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Roadmap for Urgent Change in Immigration Detention

Published in: Newsweek

More than 100 days into his term, President Joe Biden has yet to take significant steps to change course on immigration detention. With Immigration and Customs Enforcement (ICE) still holding over 16,000 immigrants and asylum seekers, he needs to end the suffering flowing from this system. He should act now to make liberty—not arbitrary detention—the default approach and dismantle the U.S. system of mass detention of immigrants in abusive conditions.

President Biden told activists in Georgia in late April that, "Private detention centers should not exist and we are working to close all of them." Later the same day, he told reporters he had been "teasing" and suggested he couldn't make changes without passing legislation. We've documented long-standing problems in the immigration detention system, just as we've reported on how these abuses were exacerbated by a rapid expansion of the already sprawling system under former President Donald Trump. Biden can and should take concrete steps to dismantle this system, before Congress acts.

As a candidate, President Biden appeared to recognize the urgent problem. He promised to restore compassion and human rights to the immigration system and end for-profit detention centers because "no business should profit from the suffering of desperate people fleeing violence." Instead, a February executive order on phasing out the federal government's use of private prisons conspicuously excluded immigration detention. Interim guidelines issued the same month on ICE enforcement practices are failing to provide individualized and fair assessments of whether someone is being justly detained.

The U.S. is still needlessly and cruelly detaining people like Maura Martinez, a transgender woman from Nicaragua seeking protection in the U.S. For more than two years, she's been held at the Otay Mesa Detention Center in California, where trans people have reportedly been denied medical treatment, subjected to physical and sexual violence and placed in housing that does not accord to their gender identity. As with so many others still stuck inside a system built on needless detention, ICE has the legal and discretionary authority to release her, yet refuses to act.

The machinery for permanent legislative change, the Dignity for Detained Immigrants Act and Freedom for Families Act, is ready and waiting for Congress to act. But in the meantime, President Biden should immediately create a system to review the case of each person currently held in ICE detention. In line with U.S. human rights obligations, the process should start with a presumption that immigrants should not be detained. As Biden the candidate said, "Proven alternatives to detention and non-profit case management programs, which support immigrants as they navigate their legal obligations, are the best way to ensure that they attend all required immigration appointments."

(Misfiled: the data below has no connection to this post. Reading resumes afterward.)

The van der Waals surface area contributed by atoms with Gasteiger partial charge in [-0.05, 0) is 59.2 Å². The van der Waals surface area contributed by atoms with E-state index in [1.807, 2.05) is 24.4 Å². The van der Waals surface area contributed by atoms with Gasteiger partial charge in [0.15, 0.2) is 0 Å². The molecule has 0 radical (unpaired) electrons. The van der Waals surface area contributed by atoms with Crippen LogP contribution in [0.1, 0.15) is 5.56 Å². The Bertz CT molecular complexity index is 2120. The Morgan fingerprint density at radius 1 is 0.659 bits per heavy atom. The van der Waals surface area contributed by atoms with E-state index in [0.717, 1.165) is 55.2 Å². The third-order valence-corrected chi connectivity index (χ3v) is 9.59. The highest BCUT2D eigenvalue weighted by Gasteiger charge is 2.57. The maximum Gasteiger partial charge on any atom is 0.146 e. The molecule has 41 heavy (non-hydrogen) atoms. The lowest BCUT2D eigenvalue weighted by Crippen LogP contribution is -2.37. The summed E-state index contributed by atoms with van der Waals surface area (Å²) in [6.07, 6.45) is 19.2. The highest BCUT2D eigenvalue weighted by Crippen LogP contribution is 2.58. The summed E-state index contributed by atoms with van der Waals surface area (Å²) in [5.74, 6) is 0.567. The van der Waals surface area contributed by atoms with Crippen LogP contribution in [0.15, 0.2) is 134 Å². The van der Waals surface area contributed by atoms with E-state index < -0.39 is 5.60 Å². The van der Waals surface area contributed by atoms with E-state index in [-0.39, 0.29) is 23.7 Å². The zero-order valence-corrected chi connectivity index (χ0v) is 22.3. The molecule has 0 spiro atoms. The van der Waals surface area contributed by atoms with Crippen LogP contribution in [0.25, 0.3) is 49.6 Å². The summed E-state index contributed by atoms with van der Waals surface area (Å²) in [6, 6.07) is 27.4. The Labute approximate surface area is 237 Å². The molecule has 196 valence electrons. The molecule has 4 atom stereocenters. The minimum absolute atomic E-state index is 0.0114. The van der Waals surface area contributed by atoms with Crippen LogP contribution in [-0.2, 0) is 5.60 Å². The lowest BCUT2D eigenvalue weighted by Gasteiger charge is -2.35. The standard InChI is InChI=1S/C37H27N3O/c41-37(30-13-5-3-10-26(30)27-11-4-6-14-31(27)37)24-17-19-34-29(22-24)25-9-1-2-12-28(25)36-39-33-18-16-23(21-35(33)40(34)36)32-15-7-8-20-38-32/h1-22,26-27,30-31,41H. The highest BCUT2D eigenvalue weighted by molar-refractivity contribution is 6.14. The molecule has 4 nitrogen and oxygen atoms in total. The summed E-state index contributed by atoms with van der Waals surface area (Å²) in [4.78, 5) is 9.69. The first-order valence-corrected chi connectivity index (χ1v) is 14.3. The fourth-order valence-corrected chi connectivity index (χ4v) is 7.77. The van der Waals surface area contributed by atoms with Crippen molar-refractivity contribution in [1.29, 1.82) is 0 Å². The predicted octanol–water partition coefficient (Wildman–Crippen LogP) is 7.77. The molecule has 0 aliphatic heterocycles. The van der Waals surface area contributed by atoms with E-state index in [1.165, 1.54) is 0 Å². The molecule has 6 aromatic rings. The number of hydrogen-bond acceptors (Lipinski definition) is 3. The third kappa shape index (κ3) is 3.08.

Let's be clear, eliminating arbitrary detention is also about racial justice. Black and brown people make up the overwhelming majority of ICE detains, both a reflection and perpetuation of systemic racism in its approach to immigration enforcement and in the U.S. criminal legal system. Ending arbitrary detention means ending the practice of automatically detaining entire classes of people just because they are painted as categorical threats as immigrants.

Concurrently, the Biden administration should immediately begin to terminate ICE contracts with private prison companies and county jails that have substandard and unsafe conditions–as it's already doing with private prison companies used by the Federal Bureau of Prisons for criminal detention. As of January 2020, 81 percent of people detained in ICE custody were held in facilities owned or managed by private prison corporations. Nearly all the rest are in county jails that contract with the federal government. Private or public, large numbers of prisons, local jails and other incarceration facilities holding immigrants have been linked to human rights violations: notorious for poor treatment, including unsafe and unsanitary conditions, assault and abuse, negligent medical care and excessive use of solitary confinement.

During the COVID-19 pandemic, ICE and its contractors have proven over and over again that they are unable or unwilling to provide even a basic standard of care. With inadequate social distancing, personal protective equipment, sanitation and access to care, the COVID-19 infection rate in ICE custody has been five times that of prisons and 20 times that of the population at large.

The best way to protect the rights and health of the thousands of people needlessly detained is to release them. President Biden needs to deliver on his human rights promises and take measurable action to create a fair and humane system. Thousands of people in immigration detention are waiting.

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